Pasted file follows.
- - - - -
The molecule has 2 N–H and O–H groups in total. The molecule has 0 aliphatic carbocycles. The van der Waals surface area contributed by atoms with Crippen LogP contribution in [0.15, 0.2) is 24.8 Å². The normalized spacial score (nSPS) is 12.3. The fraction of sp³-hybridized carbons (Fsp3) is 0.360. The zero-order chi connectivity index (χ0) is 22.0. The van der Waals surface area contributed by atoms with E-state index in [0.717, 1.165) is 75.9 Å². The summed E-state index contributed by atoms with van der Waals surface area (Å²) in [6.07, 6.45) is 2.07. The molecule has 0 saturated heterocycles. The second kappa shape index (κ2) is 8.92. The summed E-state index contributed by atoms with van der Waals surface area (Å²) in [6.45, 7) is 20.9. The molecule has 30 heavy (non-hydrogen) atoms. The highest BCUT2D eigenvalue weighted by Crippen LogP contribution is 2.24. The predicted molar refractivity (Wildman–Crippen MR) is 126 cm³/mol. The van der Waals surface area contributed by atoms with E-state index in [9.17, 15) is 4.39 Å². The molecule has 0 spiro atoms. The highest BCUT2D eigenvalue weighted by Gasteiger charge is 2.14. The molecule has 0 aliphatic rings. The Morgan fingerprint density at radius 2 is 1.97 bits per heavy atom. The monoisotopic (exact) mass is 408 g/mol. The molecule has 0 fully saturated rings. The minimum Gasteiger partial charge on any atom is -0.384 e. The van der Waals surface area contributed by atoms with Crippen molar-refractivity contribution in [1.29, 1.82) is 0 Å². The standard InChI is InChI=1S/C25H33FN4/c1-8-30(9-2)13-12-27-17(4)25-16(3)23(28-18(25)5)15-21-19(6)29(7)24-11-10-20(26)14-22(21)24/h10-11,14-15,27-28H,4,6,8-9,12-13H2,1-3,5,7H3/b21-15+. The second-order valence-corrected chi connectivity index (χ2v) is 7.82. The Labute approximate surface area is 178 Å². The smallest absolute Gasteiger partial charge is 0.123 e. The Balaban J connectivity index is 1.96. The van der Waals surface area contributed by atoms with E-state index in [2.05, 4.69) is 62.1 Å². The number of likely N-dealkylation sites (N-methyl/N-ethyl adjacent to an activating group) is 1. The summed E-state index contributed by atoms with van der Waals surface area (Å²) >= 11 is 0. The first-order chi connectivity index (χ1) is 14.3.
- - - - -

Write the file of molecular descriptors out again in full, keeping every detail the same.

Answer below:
The molecule has 2 N–H and O–H groups in total. The molecule has 0 aliphatic carbocycles. The van der Waals surface area contributed by atoms with Crippen LogP contribution in [0.15, 0.2) is 24.8 Å². The normalized spacial score (nSPS) is 12.3. The fraction of sp³-hybridized carbons (Fsp3) is 0.360. The zero-order chi connectivity index (χ0) is 22.0. The van der Waals surface area contributed by atoms with E-state index in [0.717, 1.165) is 75.9 Å². The summed E-state index contributed by atoms with van der Waals surface area (Å²) in [6.07, 6.45) is 2.07. The molecule has 0 saturated heterocycles. The second kappa shape index (κ2) is 8.92. The summed E-state index contributed by atoms with van der Waals surface area (Å²) in [6.45, 7) is 20.9. The molecule has 30 heavy (non-hydrogen) atoms. The highest BCUT2D eigenvalue weighted by Crippen LogP contribution is 2.24. The predicted molar refractivity (Wildman–Crippen MR) is 126 cm³/mol. The van der Waals surface area contributed by atoms with E-state index in [9.17, 15) is 4.39 Å². The molecule has 0 spiro atoms. The highest BCUT2D eigenvalue weighted by Gasteiger charge is 2.14. The molecule has 0 aliphatic rings. The Morgan fingerprint density at radius 2 is 1.97 bits per heavy atom. The monoisotopic (exact) mass is 408 g/mol. The molecule has 0 fully saturated rings. The minimum Gasteiger partial charge on any atom is -0.384 e. The van der Waals surface area contributed by atoms with Crippen molar-refractivity contribution in [1.29, 1.82) is 0 Å². The standard InChI is InChI=1S/C25H33FN4/c1-8-30(9-2)13-12-27-17(4)25-16(3)23(28-18(25)5)15-21-19(6)29(7)24-11-10-20(26)14-22(21)24/h10-11,14-15,27-28H,4,6,8-9,12-13H2,1-3,5,7H3/b21-15+. The second-order valence-corrected chi connectivity index (χ2v) is 7.82. The Labute approximate surface area is 178 Å². The smallest absolute Gasteiger partial charge is 0.123 e. The Balaban J connectivity index is 1.96. The van der Waals surface area contributed by atoms with E-state index in [2.05, 4.69) is 62.1 Å². The number of likely N-dealkylation sites (N-methyl/N-ethyl adjacent to an activating group) is 1. The summed E-state index contributed by atoms with van der Waals surface area (Å²) >= 11 is 0. The first-order chi connectivity index (χ1) is 14.3.